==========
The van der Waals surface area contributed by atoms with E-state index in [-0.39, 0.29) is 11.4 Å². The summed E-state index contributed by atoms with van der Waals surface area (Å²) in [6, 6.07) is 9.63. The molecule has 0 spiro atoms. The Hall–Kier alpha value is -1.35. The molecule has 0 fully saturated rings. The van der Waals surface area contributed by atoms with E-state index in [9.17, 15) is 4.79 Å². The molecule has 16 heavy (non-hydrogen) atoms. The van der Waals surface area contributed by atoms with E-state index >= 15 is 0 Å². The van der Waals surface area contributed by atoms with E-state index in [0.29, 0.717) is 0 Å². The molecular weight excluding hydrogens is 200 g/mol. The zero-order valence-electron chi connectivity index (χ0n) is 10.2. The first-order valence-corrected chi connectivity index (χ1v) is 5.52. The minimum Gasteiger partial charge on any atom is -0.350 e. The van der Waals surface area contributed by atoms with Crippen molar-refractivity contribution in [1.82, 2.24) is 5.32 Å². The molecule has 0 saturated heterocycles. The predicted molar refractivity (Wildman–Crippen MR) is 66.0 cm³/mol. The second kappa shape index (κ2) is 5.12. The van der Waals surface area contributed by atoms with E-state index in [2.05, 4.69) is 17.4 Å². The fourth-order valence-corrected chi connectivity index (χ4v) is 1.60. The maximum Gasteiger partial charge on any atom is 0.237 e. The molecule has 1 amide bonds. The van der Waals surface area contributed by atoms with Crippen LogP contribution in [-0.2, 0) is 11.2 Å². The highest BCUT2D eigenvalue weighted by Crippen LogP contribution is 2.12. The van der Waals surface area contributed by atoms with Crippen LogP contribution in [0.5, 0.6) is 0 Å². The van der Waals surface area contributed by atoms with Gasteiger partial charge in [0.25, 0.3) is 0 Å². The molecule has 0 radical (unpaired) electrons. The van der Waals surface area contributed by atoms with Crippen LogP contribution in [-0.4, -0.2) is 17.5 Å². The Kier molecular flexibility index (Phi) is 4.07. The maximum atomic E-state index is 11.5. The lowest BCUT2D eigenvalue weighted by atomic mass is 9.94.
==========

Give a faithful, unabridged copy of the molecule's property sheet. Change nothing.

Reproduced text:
The van der Waals surface area contributed by atoms with E-state index in [-0.39, 0.29) is 11.4 Å². The summed E-state index contributed by atoms with van der Waals surface area (Å²) in [6, 6.07) is 9.63. The molecule has 0 spiro atoms. The Hall–Kier alpha value is -1.35. The molecule has 0 fully saturated rings. The van der Waals surface area contributed by atoms with E-state index in [9.17, 15) is 4.79 Å². The molecule has 16 heavy (non-hydrogen) atoms. The van der Waals surface area contributed by atoms with E-state index >= 15 is 0 Å². The van der Waals surface area contributed by atoms with E-state index in [0.29, 0.717) is 0 Å². The molecular weight excluding hydrogens is 200 g/mol. The zero-order valence-electron chi connectivity index (χ0n) is 10.2. The first-order valence-corrected chi connectivity index (χ1v) is 5.52. The minimum Gasteiger partial charge on any atom is -0.350 e. The van der Waals surface area contributed by atoms with Crippen molar-refractivity contribution in [1.82, 2.24) is 5.32 Å². The molecule has 0 saturated heterocycles. The predicted molar refractivity (Wildman–Crippen MR) is 66.0 cm³/mol. The second kappa shape index (κ2) is 5.12. The van der Waals surface area contributed by atoms with E-state index in [2.05, 4.69) is 17.4 Å². The fourth-order valence-corrected chi connectivity index (χ4v) is 1.60. The maximum Gasteiger partial charge on any atom is 0.237 e. The molecule has 1 amide bonds. The van der Waals surface area contributed by atoms with Crippen LogP contribution in [-0.2, 0) is 11.2 Å². The highest BCUT2D eigenvalue weighted by Crippen LogP contribution is 2.12. The van der Waals surface area contributed by atoms with Crippen LogP contribution in [0.5, 0.6) is 0 Å². The van der Waals surface area contributed by atoms with Gasteiger partial charge in [0.25, 0.3) is 0 Å². The molecule has 0 radical (unpaired) electrons. The van der Waals surface area contributed by atoms with Crippen LogP contribution in [-0.4, -0.2) is 17.5 Å². The Kier molecular flexibility index (Phi) is 4.07. The maximum atomic E-state index is 11.5. The lowest BCUT2D eigenvalue weighted by atomic mass is 9.94.